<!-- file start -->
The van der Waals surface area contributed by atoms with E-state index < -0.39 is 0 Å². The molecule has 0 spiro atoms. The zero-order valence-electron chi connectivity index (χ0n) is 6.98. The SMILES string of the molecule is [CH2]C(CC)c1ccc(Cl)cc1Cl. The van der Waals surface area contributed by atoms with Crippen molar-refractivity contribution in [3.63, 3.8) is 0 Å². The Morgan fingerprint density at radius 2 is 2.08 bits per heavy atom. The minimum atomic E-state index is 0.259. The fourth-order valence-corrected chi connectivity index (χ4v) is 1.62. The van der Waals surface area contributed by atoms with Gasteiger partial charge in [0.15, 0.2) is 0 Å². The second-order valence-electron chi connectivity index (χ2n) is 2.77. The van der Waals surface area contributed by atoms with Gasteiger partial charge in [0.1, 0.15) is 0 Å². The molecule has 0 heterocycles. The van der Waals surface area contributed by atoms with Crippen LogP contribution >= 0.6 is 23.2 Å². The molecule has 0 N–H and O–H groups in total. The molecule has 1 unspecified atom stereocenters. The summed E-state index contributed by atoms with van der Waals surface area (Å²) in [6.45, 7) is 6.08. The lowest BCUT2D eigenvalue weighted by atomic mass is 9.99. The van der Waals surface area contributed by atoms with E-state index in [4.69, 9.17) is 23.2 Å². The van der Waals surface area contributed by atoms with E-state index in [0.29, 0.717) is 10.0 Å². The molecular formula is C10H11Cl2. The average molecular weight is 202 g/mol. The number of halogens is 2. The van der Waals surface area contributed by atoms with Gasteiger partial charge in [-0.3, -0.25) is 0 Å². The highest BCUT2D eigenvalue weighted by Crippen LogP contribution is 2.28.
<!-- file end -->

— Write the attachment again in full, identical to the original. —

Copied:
The van der Waals surface area contributed by atoms with E-state index < -0.39 is 0 Å². The molecule has 0 spiro atoms. The zero-order valence-electron chi connectivity index (χ0n) is 6.98. The SMILES string of the molecule is [CH2]C(CC)c1ccc(Cl)cc1Cl. The van der Waals surface area contributed by atoms with Crippen molar-refractivity contribution in [3.63, 3.8) is 0 Å². The Morgan fingerprint density at radius 2 is 2.08 bits per heavy atom. The minimum atomic E-state index is 0.259. The fourth-order valence-corrected chi connectivity index (χ4v) is 1.62. The van der Waals surface area contributed by atoms with Gasteiger partial charge in [0.15, 0.2) is 0 Å². The second-order valence-electron chi connectivity index (χ2n) is 2.77. The van der Waals surface area contributed by atoms with Gasteiger partial charge in [0.1, 0.15) is 0 Å². The molecule has 0 heterocycles. The van der Waals surface area contributed by atoms with Crippen LogP contribution >= 0.6 is 23.2 Å². The molecule has 0 N–H and O–H groups in total. The molecule has 1 unspecified atom stereocenters. The summed E-state index contributed by atoms with van der Waals surface area (Å²) in [6.45, 7) is 6.08. The lowest BCUT2D eigenvalue weighted by atomic mass is 9.99. The van der Waals surface area contributed by atoms with E-state index in [4.69, 9.17) is 23.2 Å². The van der Waals surface area contributed by atoms with E-state index in [0.29, 0.717) is 10.0 Å². The molecular formula is C10H11Cl2. The average molecular weight is 202 g/mol. The number of halogens is 2. The van der Waals surface area contributed by atoms with Gasteiger partial charge in [-0.3, -0.25) is 0 Å². The highest BCUT2D eigenvalue weighted by Crippen LogP contribution is 2.28.